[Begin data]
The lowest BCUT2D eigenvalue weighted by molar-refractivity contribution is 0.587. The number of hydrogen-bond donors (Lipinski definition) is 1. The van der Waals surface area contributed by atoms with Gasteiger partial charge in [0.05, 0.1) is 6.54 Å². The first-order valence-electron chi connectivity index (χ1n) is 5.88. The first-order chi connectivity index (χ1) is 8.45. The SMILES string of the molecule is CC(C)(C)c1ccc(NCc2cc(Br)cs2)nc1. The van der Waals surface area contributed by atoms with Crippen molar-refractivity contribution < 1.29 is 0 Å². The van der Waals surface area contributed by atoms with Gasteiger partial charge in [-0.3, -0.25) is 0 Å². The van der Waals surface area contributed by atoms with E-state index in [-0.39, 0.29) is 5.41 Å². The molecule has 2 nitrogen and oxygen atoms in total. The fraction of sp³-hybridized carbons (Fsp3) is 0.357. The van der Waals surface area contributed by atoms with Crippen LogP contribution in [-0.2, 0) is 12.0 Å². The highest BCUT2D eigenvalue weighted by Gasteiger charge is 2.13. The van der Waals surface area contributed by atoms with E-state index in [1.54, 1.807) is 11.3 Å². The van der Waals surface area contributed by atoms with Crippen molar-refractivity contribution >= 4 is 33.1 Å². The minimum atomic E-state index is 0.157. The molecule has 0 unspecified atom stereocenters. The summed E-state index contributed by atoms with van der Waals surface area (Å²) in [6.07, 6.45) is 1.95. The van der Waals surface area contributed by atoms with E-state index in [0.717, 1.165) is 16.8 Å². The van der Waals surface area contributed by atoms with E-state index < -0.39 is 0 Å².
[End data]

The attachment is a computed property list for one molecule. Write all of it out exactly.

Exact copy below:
The lowest BCUT2D eigenvalue weighted by molar-refractivity contribution is 0.587. The number of hydrogen-bond donors (Lipinski definition) is 1. The van der Waals surface area contributed by atoms with Gasteiger partial charge in [0.05, 0.1) is 6.54 Å². The first-order valence-electron chi connectivity index (χ1n) is 5.88. The first-order chi connectivity index (χ1) is 8.45. The SMILES string of the molecule is CC(C)(C)c1ccc(NCc2cc(Br)cs2)nc1. The van der Waals surface area contributed by atoms with Crippen molar-refractivity contribution < 1.29 is 0 Å². The van der Waals surface area contributed by atoms with Gasteiger partial charge in [-0.3, -0.25) is 0 Å². The van der Waals surface area contributed by atoms with E-state index in [-0.39, 0.29) is 5.41 Å². The molecule has 2 nitrogen and oxygen atoms in total. The fraction of sp³-hybridized carbons (Fsp3) is 0.357. The van der Waals surface area contributed by atoms with Crippen LogP contribution in [-0.2, 0) is 12.0 Å². The highest BCUT2D eigenvalue weighted by Gasteiger charge is 2.13. The van der Waals surface area contributed by atoms with E-state index in [1.54, 1.807) is 11.3 Å². The van der Waals surface area contributed by atoms with Crippen molar-refractivity contribution >= 4 is 33.1 Å². The minimum atomic E-state index is 0.157. The molecule has 0 unspecified atom stereocenters. The summed E-state index contributed by atoms with van der Waals surface area (Å²) in [6.07, 6.45) is 1.95. The van der Waals surface area contributed by atoms with E-state index in [0.717, 1.165) is 16.8 Å². The van der Waals surface area contributed by atoms with E-state index < -0.39 is 0 Å².